The whole value proposition of Electron and the use of web technologies is portability across platforms. Electron isn’t the first to attempt this. NW.js (formerly node-webkit), Qt, Adobe AIR (now defunct), all preceded it. Even for the platforms that fail, the fact so many have tried the same approach should be a clear indicator of what the market…
This is mostly in response to other comments (I wrote NVM for Windows):
NVM4W requires administrative privileges because Windows requires them to create symlinks. Every time you run “nvm use x.x.x”, NVM4W updates the symlink to point to the specified installation. There is no way to get around this permission issue because…
What Meteor is doing is certainly interesting (thanks for sharing!), though they’re certainly not the first. I’m pretty sure Polyfill.io hit the market first.
I should probably rephrase that particular part of the article, because I was trying to make the point that the browser won’t support more than one version of…
Great article… strange stuff. I touched on some of this too from a slightly different perspectie in https://medium.com/@goldglovecb/npm-needs-a-personal-trainer-537e0f8859c6#.gfac0xq8e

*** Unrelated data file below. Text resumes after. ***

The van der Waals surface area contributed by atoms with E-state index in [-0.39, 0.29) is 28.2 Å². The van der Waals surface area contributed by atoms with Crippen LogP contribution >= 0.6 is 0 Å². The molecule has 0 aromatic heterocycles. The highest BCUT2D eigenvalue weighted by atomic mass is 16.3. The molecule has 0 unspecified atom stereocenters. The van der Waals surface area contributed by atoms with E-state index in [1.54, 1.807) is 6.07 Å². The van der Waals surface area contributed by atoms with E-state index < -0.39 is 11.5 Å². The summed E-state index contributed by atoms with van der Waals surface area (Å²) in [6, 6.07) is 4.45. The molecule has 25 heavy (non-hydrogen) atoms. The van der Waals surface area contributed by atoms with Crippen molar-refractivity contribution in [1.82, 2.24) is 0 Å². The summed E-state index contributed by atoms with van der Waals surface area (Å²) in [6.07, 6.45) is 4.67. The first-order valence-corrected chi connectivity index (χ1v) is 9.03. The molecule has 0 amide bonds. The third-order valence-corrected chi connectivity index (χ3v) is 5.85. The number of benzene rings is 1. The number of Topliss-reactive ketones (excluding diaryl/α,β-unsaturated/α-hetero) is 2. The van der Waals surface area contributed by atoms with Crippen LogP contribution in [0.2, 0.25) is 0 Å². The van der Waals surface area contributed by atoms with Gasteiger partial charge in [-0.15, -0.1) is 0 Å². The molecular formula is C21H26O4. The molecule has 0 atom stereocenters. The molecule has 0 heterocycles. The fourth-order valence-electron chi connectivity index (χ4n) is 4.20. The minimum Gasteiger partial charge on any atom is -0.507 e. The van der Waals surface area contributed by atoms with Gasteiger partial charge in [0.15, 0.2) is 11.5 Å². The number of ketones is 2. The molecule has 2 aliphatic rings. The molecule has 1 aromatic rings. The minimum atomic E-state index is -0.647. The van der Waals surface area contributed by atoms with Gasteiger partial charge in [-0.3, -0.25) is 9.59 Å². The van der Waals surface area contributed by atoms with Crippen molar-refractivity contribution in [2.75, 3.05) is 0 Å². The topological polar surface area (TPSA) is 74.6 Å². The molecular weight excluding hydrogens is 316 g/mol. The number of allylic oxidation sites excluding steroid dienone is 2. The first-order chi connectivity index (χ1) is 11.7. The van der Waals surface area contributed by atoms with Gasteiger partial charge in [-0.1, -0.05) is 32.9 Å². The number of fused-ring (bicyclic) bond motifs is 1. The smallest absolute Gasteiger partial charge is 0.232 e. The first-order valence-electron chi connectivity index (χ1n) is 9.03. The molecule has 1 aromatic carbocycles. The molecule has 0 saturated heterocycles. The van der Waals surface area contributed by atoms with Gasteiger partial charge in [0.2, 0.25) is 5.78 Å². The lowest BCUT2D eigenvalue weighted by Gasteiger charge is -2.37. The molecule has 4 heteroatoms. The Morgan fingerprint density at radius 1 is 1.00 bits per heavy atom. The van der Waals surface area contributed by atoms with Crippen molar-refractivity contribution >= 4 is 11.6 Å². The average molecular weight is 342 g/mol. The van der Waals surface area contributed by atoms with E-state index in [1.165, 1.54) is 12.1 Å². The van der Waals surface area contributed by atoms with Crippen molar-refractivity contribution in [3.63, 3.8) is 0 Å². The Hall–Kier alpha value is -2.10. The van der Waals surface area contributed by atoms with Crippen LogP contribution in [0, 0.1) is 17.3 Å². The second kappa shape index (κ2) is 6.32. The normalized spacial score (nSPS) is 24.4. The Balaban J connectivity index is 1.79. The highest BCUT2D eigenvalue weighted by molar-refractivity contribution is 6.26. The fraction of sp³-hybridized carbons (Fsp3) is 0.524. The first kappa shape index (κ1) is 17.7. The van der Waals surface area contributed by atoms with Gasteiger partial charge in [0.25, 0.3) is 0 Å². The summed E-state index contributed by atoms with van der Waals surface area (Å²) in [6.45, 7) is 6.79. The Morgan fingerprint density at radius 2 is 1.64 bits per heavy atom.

As a community, it seems like a code quality/footprint tool would be useful… perhaps something in the vein of Docker’s https://imagelayers.io.
Slack is slacking :-)
HipChat provides developers a means to create GUI’s with the HipChat Connect API.
Ev Williams — is that along the lines of what you envisioned?
I agree with your sentiment here. Use the right tool for the job at hand, starting with understanding what the job is in the first place.
Several folks have mentioned Google isn’t using Angular on their sites, but nobody has mentioned what they do use. It’s a mix, but several major Google web properties have moved to Polymer…
I’m totally biased (since I wrote the software), but I use Fenix Web Server daily for realtime collaboration on web projects… and I use it for rapid file sharing too (for large files). For app-less ambient noise, I use Coffitivity. I also use Momentum & Flux. For FTP-like activities, I use Cyberduck (free).
The README is always included, as indicated in the article. Keeping tests on disk may be useful for the module developer, but it’s a crappy user experience for the end user. I don’t believe it’s worth the trade off, because it comes across lazy/unprofessionally. Imagine if Microsoft distributed their unit tests for Word in the release.